How Do I Get My Labradoodle to Listen to Me?

The breeder and the dog’s mother will have already done some extremely basic work to prime the dog for training, and if you’re still looking for help, there are professional dog trainers that can assist.

Yet when you take the reins, you’ll find it’s easier than you think and a total joy. Remember to be consistent and confident.


Remember when you didn’t do your homework and the teacher let you off, then the next time came down on like a ton of almighty bricks? The time after that (you were a bad child) they just frowned. After a while you didn’t know what to expect, so you often took the chance and did no homework at all.

The same is true for dogs. If you praise a dog and stroke them when they come to the table for some of the chicken you cooked one time, then scold them when they come sniffing for the steak the next day – they’ll be unsure of their boundaries.

Decide what you think about the action – can they jump on the sofa? Yes or no, and be unwavering with your reactions in the first 8 weeks of puppy training. As the dog gets older, you can show more leniency, as the fear imprint will have diminished and your Labradoodle will have an idea of the general rules.


Confidence is so important. Labradoodles still need to know that you are in charge. Although they are not as combative for the alpha role as other dogs, if they sense you are hesitant about controlling them they will run their wild Puckish ways and your new rose garden won’t last long.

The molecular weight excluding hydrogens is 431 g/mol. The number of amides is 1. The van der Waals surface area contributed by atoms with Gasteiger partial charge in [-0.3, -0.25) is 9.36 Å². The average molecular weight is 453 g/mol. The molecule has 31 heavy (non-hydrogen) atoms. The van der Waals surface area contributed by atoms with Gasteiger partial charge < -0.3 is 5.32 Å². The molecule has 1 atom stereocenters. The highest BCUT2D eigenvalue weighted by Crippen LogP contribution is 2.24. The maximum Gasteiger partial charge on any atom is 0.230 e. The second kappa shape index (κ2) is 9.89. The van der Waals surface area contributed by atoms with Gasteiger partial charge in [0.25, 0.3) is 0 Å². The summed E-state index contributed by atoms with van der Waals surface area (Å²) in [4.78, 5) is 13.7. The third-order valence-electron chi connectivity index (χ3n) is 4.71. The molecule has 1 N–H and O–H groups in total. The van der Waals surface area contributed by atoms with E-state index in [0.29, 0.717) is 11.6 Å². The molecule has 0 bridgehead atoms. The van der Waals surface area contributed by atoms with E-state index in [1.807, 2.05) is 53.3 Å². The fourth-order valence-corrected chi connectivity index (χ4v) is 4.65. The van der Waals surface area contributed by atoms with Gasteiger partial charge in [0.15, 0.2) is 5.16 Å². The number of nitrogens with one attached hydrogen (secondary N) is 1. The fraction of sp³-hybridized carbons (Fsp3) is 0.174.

Confidence doesn’t mean shouting or striking, though. It means using the right cues and doing so with conviction. Talk loudly. Keep your voice deep and low and use simple words like “Good!” and “Bad”. Keep it simple so you can react quickly within the 2-second stimulus window.

And don’t be afraid to use your hands or a leash. Yes, a Labradoodle is more timid. You can’t grab them by the scruff of the neck like you can some more belligerent dogs. Yet firm, direct force is good. Don’t hesitate to scoop them up fast and immediately relocate them to their time-out zone or crate when they misbehave. When you decide to attach the leash, do it quickly and confidently (if it’s in the act of discipline), and don’t barter with the dog when giving it a time out or withholding a treat.

The First Two Weeks of Labradoodle Training

In the first two weeks, this is the training you’ll want to get started on straight away with your new Labradoodle.

How Do You Potty Train a Labradoodle?

Potty training is the first Rubicon to cross with any dog. It’s essential that this training begins immediately and is consistently and effectively carried out. Of course, the house smelling of dog faeces will naturally impel you to this end, but it’s so important it’s worth saying out loud.